The International Energy Agency has once again revised its figures for renewable energy upward, showing that the industry continues to outperform previous projections. But is the industry truly ready to address climate change? This week, the Energy Gang will look at which sectors are leading and why.We'll also analyze the international clean energy trade dispute between China and the U.S. and take a look at the political reaction to Obama's recent climate speech.The Energy Gang is produced by Greentechmedia.com. The show features engaging discussion between energy futurist Jigar Shah, energy policy expert Katherine Hamilton and Greentech Editor Stephen Lacey.
Rank #2: One Trillion Watts of Wind and Solar.
There are now one trillion watts of wind and solar installed around the world, according to new figures from BNEF.It took a few decades to get here, but it’ll only take five years to do it again — and nearly 50 percent cheaper. Now that we’ve reached the terawatt scale, the true acceleration begins.This week on the podcast, we'll contextualize that landmark for renewables.Then, we'll discuss Tesla’s privatization debacle. Musk claimed on twitter that he has a plan to take Tesla private. Insiders said he didn’t. The board said it was never notified. Securities lawyers said Musk is flirting with the law. We’ll explain what’s going on.We end in Germany, where a new commission is planning an end to coal in the country. Can it be a model for other industrialized countries?The Energy Gang is brought to you by Mission Solar Energy, a solar module manufacturer based in San Antonio, Texas. Mission Solar's high-performance solar panels have the highest testing ratings among any North American manufacturer in the market. Learn more about Mission's high-efficiency modules.Recommended reading:BNEF: World Reaches 1,000GW of Wind and Solar, Keeps GoingNew York Times: Tesla Directors, in Damage Control Mode, Want Elon Musk to Stop TweetingGTM: A Timeline of Tesla's Privatization SagaGTM: German Commission Grapples With an End to Coal: ‘The Biggest Story No One Is Talking About’Subscribe to The Energy Gang podcast via Apple Podcasts, Google Play, Stitcher or wherever you find your audio content.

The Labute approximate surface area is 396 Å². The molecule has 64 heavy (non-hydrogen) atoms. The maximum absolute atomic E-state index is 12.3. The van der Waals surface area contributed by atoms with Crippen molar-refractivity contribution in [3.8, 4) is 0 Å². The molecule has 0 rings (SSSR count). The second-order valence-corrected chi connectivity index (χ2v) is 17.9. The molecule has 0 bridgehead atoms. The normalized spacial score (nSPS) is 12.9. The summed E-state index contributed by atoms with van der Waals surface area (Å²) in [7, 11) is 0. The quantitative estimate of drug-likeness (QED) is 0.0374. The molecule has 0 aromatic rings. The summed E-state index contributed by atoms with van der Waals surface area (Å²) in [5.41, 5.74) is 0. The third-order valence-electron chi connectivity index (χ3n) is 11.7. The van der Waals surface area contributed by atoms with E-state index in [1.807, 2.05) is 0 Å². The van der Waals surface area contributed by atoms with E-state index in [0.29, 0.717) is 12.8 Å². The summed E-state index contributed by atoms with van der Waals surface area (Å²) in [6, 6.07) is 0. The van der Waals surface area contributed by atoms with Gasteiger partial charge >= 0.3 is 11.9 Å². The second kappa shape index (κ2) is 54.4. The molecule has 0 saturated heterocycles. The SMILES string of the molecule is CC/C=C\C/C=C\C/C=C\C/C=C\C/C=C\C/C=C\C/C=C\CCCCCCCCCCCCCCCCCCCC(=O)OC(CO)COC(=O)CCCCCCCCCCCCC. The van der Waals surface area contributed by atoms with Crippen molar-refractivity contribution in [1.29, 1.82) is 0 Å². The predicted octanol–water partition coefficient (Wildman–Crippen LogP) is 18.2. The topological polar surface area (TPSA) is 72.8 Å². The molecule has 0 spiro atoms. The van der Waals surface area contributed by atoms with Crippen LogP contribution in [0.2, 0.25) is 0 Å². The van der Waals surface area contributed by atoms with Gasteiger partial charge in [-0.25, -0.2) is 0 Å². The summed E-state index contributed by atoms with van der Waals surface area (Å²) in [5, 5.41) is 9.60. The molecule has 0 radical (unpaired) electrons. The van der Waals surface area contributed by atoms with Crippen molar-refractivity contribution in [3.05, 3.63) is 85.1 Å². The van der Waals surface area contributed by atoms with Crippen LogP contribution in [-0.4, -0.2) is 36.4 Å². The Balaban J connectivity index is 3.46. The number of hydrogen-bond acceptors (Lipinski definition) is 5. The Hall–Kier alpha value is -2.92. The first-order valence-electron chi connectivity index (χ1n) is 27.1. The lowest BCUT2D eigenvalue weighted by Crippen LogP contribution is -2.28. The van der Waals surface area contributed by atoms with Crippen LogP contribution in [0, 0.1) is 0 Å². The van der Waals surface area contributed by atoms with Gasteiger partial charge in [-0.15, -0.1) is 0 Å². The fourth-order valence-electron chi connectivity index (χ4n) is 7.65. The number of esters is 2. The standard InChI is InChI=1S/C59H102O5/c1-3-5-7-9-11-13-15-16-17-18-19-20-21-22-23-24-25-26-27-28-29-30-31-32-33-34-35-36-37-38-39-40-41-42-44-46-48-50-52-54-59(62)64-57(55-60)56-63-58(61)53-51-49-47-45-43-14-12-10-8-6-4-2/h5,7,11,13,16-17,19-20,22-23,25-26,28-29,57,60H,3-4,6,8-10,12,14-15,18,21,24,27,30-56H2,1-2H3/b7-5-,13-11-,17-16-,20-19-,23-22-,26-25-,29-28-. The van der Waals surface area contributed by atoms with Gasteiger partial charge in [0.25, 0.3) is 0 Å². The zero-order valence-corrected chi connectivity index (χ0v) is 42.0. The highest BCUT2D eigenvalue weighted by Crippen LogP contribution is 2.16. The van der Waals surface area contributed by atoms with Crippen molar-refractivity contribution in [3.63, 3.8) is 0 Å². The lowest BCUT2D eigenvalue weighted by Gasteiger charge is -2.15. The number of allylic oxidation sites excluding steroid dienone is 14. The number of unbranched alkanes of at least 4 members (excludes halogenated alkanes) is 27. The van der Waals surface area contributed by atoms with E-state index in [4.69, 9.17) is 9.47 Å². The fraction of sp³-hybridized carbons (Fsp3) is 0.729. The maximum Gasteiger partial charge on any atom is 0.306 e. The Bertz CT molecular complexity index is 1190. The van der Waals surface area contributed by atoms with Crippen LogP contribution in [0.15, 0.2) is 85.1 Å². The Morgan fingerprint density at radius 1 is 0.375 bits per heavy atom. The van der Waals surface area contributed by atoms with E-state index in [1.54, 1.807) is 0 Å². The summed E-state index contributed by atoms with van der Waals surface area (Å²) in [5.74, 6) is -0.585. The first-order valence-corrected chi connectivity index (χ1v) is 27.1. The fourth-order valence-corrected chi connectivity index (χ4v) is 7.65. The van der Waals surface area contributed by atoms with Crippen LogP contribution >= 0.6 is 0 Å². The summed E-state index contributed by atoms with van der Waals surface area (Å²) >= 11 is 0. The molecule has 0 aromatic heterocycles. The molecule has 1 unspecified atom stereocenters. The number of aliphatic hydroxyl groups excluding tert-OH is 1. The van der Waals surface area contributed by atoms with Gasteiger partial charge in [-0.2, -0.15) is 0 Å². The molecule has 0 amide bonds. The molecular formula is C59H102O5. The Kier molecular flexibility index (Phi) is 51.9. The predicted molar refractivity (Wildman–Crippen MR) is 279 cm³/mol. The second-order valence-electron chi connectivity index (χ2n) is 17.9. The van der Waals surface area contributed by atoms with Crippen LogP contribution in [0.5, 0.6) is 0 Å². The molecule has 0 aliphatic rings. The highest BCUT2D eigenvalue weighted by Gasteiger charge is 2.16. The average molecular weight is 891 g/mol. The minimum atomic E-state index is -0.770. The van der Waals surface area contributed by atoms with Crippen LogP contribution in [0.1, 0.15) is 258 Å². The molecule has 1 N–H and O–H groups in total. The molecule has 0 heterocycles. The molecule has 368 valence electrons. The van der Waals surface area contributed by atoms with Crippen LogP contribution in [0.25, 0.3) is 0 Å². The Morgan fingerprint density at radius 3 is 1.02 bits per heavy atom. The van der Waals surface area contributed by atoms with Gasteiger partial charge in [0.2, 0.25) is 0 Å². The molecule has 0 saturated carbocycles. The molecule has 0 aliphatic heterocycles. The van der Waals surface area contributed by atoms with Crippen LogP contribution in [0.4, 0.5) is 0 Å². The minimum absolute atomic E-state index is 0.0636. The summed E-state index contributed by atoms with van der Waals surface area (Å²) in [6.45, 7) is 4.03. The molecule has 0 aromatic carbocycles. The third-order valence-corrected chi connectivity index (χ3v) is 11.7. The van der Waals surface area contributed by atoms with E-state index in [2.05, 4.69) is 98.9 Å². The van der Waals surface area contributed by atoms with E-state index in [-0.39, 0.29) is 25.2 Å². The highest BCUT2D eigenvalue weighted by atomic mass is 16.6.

The energy world is in the midst of its greatest upheaval in a generation, redefining long-held geopolitical relationships with profound impacts on the global economy and environment. How do we balance the priorities of economic growth, energy security, and environmental sustainability? The Center on Global Energy Policy at Columbia University is a leading resource for research and discussion that gets beyond the polarization that threatens to overwhelm the energy debate. In each episode of this podcast series, we bring you a conversation among top energy experts drawn from industry, government, academia and civil society about our energy future.
Rank #1: Energy, Economy and Geopolitics in the Gulf Arab States (2/1/17).
Perhaps no region matters more to the oil and broader energy markets than the GCC group of countries. Understanding the drivers of the region’s reform movement, assessing its chances of success and the potential impact of both success and failure on the region’s stability and oil industry dynamics, has become a pressing if daunting challenge for oil market analysts and anyone with an interest in the energy industry and energy markets. The Center on Global Energy Policy hosted a panel discussion with a distinguished set of experts including: Ed Morse, Citigroup; Dr. Adnan Shihab-Eldin, Kuwait Foundation for the Advancement of Sciences; Dr. Steffen Hertog, London School of Economics; Dr. Bernard Haykel, Princeton University; Dr. Joseph Westphal, former US Ambassador to Saudi Arabia; Jason Bordoff, Professor of Professional Practice and Founding Director, Center on Global Energy Policy, SIPA (moderator).
Rank #2: The Future of Solar Energy (11/8/15).